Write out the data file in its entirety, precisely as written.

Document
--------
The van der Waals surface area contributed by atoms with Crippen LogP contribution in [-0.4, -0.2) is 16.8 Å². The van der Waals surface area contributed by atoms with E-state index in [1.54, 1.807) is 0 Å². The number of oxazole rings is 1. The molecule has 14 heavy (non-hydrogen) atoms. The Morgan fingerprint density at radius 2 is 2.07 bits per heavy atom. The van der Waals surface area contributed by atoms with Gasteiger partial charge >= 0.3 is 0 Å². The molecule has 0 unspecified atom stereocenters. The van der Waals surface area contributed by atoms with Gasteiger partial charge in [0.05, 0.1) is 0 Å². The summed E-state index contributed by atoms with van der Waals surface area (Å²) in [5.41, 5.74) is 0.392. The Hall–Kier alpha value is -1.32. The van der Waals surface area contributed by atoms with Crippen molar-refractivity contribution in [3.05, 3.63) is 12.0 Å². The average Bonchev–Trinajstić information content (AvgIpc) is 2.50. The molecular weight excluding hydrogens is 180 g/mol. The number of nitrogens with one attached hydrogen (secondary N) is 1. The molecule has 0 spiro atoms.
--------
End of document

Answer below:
The van der Waals surface area contributed by atoms with Crippen LogP contribution in [-0.4, -0.2) is 16.8 Å². The van der Waals surface area contributed by atoms with E-state index in [1.54, 1.807) is 0 Å². The number of oxazole rings is 1. The molecule has 14 heavy (non-hydrogen) atoms. The Morgan fingerprint density at radius 2 is 2.07 bits per heavy atom. The van der Waals surface area contributed by atoms with Gasteiger partial charge >= 0.3 is 0 Å². The molecule has 0 unspecified atom stereocenters. The van der Waals surface area contributed by atoms with Gasteiger partial charge in [0.05, 0.1) is 0 Å². The summed E-state index contributed by atoms with van der Waals surface area (Å²) in [5.41, 5.74) is 0.392. The Hall–Kier alpha value is -1.32. The van der Waals surface area contributed by atoms with Crippen molar-refractivity contribution in [3.05, 3.63) is 12.0 Å². The average Bonchev–Trinajstić information content (AvgIpc) is 2.50. The molecular weight excluding hydrogens is 180 g/mol. The number of nitrogens with one attached hydrogen (secondary N) is 1. The molecule has 0 spiro atoms.